Defence Secretary Ben Wallace said that the armed forces had been put on standby to help put the testing systems in place.

The majority of the personnel will form local response teams, providing support and phone advice to institutions needing guidance on the testing process and set-up of the testing facilities.

Students will swab themselves in the vast majority of cases, under the supervision of a school staff member or volunteer who has been trained for the role, and teachers are not expected to take a role in the testing process.

Mr Wallace said that military personnel would bring “considerable experience of testing across the country and the successful school pilots conducted this autumn.”

It comes as scientists have suggested that the mutated coronavirus strain could more easily infect children.

The head of one of the UK’s biggest teaching unions has called for schools to remain closed until Covid-19 testing schemes have been set up properly.

Geoff Barton, general secretary of the Association of School and College Leaders (ASCL) said: “Eminent scientists have said that schools should remain closed; that’s what unions I think have been responding to.”

Speaking to BBC Breakfast this morning, he said: “None of this is to create problems because we know those tests are going to help more young people to keep from being disrupted – it’s a really good idea.”

Mr Barton welcomed the Government’s plans for soldiers to offer remote support for testing, but warned it was unlikely to be enough.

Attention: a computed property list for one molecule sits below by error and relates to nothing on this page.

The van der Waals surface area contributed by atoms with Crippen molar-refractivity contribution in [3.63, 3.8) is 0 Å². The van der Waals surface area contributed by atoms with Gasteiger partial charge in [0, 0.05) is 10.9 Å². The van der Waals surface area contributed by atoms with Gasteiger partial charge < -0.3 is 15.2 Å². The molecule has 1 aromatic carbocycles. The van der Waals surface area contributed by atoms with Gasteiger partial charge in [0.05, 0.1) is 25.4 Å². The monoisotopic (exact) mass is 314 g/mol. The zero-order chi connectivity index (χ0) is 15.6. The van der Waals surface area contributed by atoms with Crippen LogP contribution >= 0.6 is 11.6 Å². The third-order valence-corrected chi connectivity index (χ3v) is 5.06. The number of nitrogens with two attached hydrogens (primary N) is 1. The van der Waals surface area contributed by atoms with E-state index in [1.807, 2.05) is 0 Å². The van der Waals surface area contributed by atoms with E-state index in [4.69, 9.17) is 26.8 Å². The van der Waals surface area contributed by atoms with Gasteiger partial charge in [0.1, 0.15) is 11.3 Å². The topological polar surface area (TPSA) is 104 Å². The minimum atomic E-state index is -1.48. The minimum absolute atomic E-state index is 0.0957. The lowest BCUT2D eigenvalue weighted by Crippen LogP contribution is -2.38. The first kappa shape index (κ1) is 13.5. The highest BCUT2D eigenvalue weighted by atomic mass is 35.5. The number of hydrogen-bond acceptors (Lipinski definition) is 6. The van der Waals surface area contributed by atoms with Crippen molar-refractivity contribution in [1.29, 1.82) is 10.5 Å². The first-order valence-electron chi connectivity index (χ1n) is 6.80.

“We’re educationists, we can support the Government and it is good we are going to have some members of the Army,” he said.

“But for 3,500 secondary schools, 1,500 troops doing webinars probably isn’t the Government response that we were looking for.”

Mr Barton said the ASCL union supported the phased opening of schools with a testing system already in place, set up with the support of health services and the military.

He told BBC Breakfast: “What that would then allow would be the phased introduction of children from next week and for us not to be on the back foot in implementing something we haven’t heard about until the day before Christmas Eve, but to be able to do it in a planned way.

“Those people that are calling for a delay to young people coming back (to school) are doing it on the principle that we should get this testing right and we should listen to what the scientists are saying.

“If a Government minister says ‘whatever the scientists say, we think young people should be in school’ then we have every right to say ‘can you tell us why you know better than the scientists please?’”

His thoughts were echoed by Steve Chalke, founder of Oasis, one of the largest multi-academy trusts in England, who told BBC Radio 4’s Today programme: “We would ask Government to pause, to come up with a clear strategy for the continuity of education.

“We think that means a short delay to think things through.

“We would suggest a week or two’s delay to think it through, to do it well – and we think that if you really care about kids you would do this well – to invest now, to give time now makes sense.”